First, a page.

A settlement agreement sets out what an employer will offer the employee in return for waiving their rights to potential claims against the company. Once both parties sign a settlement agreement, it will be legally binding and enforceable.
It will not only contain details relating to the settlement offered, but it may also contain other terms that the employee must comply with before and after receiving their settlement. These terms might relate to confidentiality, a declaration of no known liabilities and a return of company property. As well as accepting any compensation for the loss of your employment, you must understand your obligations under the agreement.
Given the nature of this agreement, the law requires employees to seek legal advice before entering such an agreement. As an employer usually initiates a settlement agreement, the law provides for that employer to make a contribution to the employee’s legal fees.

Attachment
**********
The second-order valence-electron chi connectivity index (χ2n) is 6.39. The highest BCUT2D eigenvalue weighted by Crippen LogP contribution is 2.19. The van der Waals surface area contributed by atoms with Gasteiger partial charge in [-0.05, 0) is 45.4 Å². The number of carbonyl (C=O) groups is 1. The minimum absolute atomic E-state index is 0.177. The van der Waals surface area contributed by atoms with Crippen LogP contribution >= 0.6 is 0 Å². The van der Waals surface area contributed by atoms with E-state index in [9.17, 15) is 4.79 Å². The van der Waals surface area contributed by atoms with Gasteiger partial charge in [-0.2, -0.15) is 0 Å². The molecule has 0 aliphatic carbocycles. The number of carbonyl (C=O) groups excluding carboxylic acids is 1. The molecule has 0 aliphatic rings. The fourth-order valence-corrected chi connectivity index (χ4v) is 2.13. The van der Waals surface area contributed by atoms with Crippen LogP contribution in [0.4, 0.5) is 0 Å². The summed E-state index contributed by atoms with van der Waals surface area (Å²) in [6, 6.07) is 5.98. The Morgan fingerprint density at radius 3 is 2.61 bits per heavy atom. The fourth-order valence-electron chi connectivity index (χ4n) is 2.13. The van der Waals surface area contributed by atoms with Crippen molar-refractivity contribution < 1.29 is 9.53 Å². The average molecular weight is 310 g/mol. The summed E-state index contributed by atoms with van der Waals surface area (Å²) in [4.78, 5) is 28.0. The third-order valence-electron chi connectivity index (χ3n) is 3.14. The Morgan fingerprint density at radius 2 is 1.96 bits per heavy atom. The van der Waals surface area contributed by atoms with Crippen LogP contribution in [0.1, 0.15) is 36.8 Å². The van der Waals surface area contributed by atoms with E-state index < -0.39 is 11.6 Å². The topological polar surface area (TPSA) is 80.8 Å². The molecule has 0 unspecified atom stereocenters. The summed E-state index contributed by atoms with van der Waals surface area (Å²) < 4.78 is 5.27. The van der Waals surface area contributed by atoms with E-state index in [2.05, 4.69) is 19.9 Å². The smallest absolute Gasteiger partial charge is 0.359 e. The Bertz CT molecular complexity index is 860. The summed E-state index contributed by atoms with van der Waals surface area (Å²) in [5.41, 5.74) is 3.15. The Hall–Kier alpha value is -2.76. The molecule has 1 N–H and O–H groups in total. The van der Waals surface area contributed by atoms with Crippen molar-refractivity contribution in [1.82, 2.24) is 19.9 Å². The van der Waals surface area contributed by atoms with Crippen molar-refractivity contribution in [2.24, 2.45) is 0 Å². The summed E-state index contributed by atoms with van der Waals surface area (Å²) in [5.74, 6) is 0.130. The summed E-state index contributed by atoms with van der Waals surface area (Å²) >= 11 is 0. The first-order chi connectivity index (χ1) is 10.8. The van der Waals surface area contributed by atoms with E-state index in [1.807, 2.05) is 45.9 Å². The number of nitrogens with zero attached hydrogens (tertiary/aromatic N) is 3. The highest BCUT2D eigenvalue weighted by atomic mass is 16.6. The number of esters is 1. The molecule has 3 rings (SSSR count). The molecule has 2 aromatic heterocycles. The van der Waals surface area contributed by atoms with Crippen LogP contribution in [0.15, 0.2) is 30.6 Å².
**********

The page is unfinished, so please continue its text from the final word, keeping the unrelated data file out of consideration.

It may be offered where a dispute arises and cannot be resolved satisfactorily or in a redundancy situation. In these situations, you may be entitled to bring an employment claim. The agreement acts as a defence to an employment claim. Therefore when considering an agreement, you should assess whether any monetary offer is reasonable and in line with what you might receive if you refused the settlement agreement.
The benefits of resolving a dispute through a settlement agreement are that you will not have to spend time pursuing a claim through the Tribunal or incur the legal costs involved. In addition, you are avoiding the risk of losing the claim and receiving nothing.